Source: supplied by publisher via NetGalley
Formats available: hardcover, large print, paperback, ebook, audiobook
Genres: historical fiction, historical romance, romantic suspense
Series: Burning Cove #4
Published by Berkley on May 5, 2020
Purchasing Info: Author's Website, Publisher's Website, Amazon, Barnes & Noble, Kobo, Book Depository
Welcome to Burning Cove, California where 1930s Hollywood glamour conceals a ruthless killer…
Vivian Brazier never thought life as an art photographer would include nightly wake-up calls to snap photos of grisly crime scenes or headshots for aspiring male actors. Although she is set on a career of transforming photography into a new art form, she knows her current work is what’s paying the bills.
After shooting crime scene photos of a famous actress, the latest victim of the murderer the press has dubbed the “Dagger Killer,” Vivian notices eerie similarities to the crime scenes of previous victims—details that only another photographer would have noticed—details that put Vivian at the top of the killer’s target list.
Nick Sundridge has always been able to “see” things that others don’t, coping with disturbing dreams and visions. His talent, or as he puts it—his curse—along with his dark past makes him a recluse, but a brilliant investigator. As the only one with the ability to help, Nick is sent to protect Vivian. Together, they discover the Dagger Killer has ties to the glitz and glamour of Hollywood royalty and high society. It is a cutthroat world of allure and deception that Vivian and Nick must traverse—all in order to uncover the killer who will stop at nothing to add them to their gallery of murders.
Close Up is the enchanting follow up to Tightrope, making it book 4 in the Burning Cove series. But don’t let that stop you from picking up this terrific historical romance, as there is very little that ties this book into the earlier books in the series, beginning with The Girl Who Knew Too Much.
Come to think of it, the entire series features women who know entirely too much, and who use that knowledge to solve murder sprees that they find themselves at the hearts of through absolutely no fault of their own.
Not that it’s remotely coincidental that bad things happen to them, just as it is far from coincidental that photographer Vivian Brazier becomes the target of not one but two murder attempts. The long arm of coincidence is seldom that long, and it certainly isn’t here – no matter how much it seems that the two plots are not related to each other – except in their choice of victim.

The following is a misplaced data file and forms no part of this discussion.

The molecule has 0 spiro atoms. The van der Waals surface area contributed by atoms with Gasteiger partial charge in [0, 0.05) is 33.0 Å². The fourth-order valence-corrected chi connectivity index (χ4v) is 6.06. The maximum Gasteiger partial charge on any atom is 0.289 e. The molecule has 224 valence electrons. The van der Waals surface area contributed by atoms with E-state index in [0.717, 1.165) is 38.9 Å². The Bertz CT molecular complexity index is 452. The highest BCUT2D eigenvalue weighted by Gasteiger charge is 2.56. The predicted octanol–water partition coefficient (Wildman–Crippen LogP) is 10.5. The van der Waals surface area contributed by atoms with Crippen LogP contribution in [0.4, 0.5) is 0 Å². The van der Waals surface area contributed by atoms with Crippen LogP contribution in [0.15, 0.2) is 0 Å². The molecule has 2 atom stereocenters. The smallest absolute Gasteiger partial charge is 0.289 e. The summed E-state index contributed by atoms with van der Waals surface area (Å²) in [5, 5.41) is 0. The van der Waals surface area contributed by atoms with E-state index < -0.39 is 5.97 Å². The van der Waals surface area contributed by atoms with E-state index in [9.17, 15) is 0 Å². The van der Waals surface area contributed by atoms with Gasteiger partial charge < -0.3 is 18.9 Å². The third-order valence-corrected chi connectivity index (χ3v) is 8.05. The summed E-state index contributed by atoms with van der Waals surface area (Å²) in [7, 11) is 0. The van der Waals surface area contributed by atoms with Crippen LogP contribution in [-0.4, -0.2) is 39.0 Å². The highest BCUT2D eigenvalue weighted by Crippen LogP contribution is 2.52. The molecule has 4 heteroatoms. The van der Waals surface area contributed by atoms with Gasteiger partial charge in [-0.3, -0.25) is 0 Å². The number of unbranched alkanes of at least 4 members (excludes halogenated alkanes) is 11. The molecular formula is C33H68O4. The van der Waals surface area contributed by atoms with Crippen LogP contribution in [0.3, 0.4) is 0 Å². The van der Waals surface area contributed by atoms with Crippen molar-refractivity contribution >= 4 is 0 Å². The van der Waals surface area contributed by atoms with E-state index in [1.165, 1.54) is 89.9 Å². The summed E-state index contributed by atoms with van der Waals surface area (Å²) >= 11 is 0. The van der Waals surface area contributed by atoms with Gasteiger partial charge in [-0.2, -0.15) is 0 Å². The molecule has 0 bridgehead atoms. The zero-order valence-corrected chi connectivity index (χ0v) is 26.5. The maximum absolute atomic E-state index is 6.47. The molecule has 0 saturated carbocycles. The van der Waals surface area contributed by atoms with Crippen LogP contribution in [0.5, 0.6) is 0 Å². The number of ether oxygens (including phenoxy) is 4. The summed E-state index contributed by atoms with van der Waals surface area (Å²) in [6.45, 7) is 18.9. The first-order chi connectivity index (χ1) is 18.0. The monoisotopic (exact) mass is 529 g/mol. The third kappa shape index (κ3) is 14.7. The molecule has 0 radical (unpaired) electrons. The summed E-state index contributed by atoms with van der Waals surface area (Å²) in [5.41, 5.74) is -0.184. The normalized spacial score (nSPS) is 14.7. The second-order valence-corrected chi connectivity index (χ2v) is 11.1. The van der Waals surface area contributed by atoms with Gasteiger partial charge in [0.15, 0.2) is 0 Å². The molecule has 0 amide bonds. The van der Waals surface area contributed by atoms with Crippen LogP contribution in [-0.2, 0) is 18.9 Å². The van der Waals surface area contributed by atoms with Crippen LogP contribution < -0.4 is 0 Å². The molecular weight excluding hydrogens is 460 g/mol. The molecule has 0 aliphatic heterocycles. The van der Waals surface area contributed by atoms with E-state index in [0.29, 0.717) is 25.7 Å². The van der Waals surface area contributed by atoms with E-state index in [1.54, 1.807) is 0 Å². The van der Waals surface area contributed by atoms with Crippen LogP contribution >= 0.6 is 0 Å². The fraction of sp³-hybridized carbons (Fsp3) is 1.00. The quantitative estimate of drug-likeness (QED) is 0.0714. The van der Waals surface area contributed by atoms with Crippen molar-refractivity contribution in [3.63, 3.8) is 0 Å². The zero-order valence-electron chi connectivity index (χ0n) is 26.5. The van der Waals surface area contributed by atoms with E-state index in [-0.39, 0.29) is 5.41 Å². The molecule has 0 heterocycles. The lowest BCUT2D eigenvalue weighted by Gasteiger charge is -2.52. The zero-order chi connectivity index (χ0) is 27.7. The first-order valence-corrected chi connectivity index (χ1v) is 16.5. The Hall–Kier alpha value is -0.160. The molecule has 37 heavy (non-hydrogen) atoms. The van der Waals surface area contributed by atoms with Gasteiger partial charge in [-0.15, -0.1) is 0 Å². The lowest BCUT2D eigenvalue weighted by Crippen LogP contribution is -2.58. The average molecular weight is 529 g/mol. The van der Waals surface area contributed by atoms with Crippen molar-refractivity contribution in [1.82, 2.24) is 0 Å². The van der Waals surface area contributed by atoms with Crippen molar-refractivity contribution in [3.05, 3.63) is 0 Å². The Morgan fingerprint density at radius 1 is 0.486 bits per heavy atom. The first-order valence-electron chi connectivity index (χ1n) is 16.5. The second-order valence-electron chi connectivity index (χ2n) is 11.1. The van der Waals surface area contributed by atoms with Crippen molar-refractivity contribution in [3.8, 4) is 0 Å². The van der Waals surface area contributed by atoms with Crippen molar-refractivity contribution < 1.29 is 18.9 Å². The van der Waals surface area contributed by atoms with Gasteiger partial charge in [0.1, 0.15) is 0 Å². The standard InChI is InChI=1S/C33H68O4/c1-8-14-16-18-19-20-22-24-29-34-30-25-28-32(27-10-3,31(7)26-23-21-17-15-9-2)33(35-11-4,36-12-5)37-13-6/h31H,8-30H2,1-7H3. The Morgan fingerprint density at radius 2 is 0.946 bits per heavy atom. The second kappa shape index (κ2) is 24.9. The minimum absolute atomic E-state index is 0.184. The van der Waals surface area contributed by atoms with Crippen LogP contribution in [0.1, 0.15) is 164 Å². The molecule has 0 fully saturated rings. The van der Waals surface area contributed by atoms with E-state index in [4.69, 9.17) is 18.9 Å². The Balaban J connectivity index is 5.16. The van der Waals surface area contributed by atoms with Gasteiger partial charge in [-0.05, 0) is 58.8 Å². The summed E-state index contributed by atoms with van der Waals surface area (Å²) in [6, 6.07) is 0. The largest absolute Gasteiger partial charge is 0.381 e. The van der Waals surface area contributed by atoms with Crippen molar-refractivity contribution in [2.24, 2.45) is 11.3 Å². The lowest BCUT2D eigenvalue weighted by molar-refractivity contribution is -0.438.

It’s up to Vivian, along with her temporary bodyguard, private investigator Nick Sundridge, to figure out who is after her and why – before it’s too late.
Escape Rating B+: The fun in this entry in the series is twofold. Of course there’s figuring out who is doing it. Not to mention, why are they doing it? Well not directly why. The murderer is planning to do Vivian in because he’s being paid to do it. The question is why would someone want to eliminate her?
Her family may be wealthy, but she’s been disowned. She’s a freelance crime photographer and hopeful art photographer, neither of which brought in “big bucks” during the Depression. She’s young and hopeful at the art photography, using the freelance crime photography to pay the rent. So no one is after the money she doesn’t have.
She’s still at the bottom rung of the ladder in her chosen profession, so she’s not in anyone’s way.
At least the first murder attempt was the direct result of her actions. She figured out, not who the “Dagger Killer” was, not exactly, but she narrowed the field enough for the police to hone in on their killer. Who tried to kill her first and failed.
The second plot seems to make no sense. But through investigating it we get to visit the point in history when the question of whether photography could possibly ever be considered “Art” was still the subject of considerable debate. (Man Ray, the famous artist and photographer, was working in Paris at this time, along with one of the characters of yesterday’s book, Salvador Dali)
Times when the world is in flux make fascinating backgrounds for stories and characters. Vivian is at the crux of this particular change, and it makes her compelling to follow. She’s a woman attempting to make a career in a man’s world, and that’s always a challenge. But she’s also a proponent of a new way of doing things at a time when the old way still holds sway. And she’s working at the juncture between commercialism and art, yet another turning point.
She’s right, she knows she’s right, but there’s a question of whether she will live to see her vision proven correct. Not just because she’s in the crosshairs of a murderer, but because pioneers in any field always wonder if they will make it during their own lifetimes.
And on top of it all, there’s a romance. I’ll admit that, like an earlier book in this series, The Other Lady Vanishes, I didn’t quite buy the romance. I expected it as part of the pattern for this series, but there wasn’t quite enough romantic tension between Vivian and Nick to really sell it, at least not for me.
But I still had a great time watching Vivian take on the establishment and help to save herself from being the murderer’s next victim. A murderer that, like both Vivian and Nick, I didn’t suss out until the very end.
Amanda Quick is an author that I love under all of her names, Quick for historical, Jayne Castle for futuristic and Jayne Ann Krentz for contemporary. I look forward to reading her next venture into romantic suspense, no matter when it is set or which name she publishes it under!